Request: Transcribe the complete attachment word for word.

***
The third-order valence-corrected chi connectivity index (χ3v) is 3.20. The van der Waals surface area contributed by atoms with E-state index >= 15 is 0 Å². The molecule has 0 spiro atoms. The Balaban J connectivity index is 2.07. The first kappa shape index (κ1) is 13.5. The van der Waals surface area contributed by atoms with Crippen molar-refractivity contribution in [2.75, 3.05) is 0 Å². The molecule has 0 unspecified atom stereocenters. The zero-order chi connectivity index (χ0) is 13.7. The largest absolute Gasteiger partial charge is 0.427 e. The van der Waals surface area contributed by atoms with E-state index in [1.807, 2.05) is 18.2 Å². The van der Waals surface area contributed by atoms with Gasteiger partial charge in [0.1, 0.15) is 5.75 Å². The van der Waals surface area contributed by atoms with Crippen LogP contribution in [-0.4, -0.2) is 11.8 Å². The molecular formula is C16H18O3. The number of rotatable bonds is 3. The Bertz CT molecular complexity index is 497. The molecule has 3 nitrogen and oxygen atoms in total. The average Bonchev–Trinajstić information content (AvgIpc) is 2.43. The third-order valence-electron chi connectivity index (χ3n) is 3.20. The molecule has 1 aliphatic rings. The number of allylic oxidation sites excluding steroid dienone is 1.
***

The third-order valence-corrected chi connectivity index (χ3v) is 3.20. The van der Waals surface area contributed by atoms with E-state index >= 15 is 0 Å². The molecule has 0 spiro atoms. The Balaban J connectivity index is 2.07. The first kappa shape index (κ1) is 13.5. The van der Waals surface area contributed by atoms with Crippen molar-refractivity contribution in [2.75, 3.05) is 0 Å². The molecule has 0 unspecified atom stereocenters. The zero-order chi connectivity index (χ0) is 13.7. The largest absolute Gasteiger partial charge is 0.427 e. The van der Waals surface area contributed by atoms with E-state index in [1.807, 2.05) is 18.2 Å². The van der Waals surface area contributed by atoms with Gasteiger partial charge in [0.1, 0.15) is 5.75 Å². The van der Waals surface area contributed by atoms with Crippen LogP contribution in [-0.4, -0.2) is 11.8 Å². The molecular formula is C16H18O3. The number of rotatable bonds is 3. The Bertz CT molecular complexity index is 497. The molecule has 3 nitrogen and oxygen atoms in total. The average Bonchev–Trinajstić information content (AvgIpc) is 2.43. The third-order valence-electron chi connectivity index (χ3n) is 3.20. The molecule has 1 aliphatic rings. The number of allylic oxidation sites excluding steroid dienone is 1.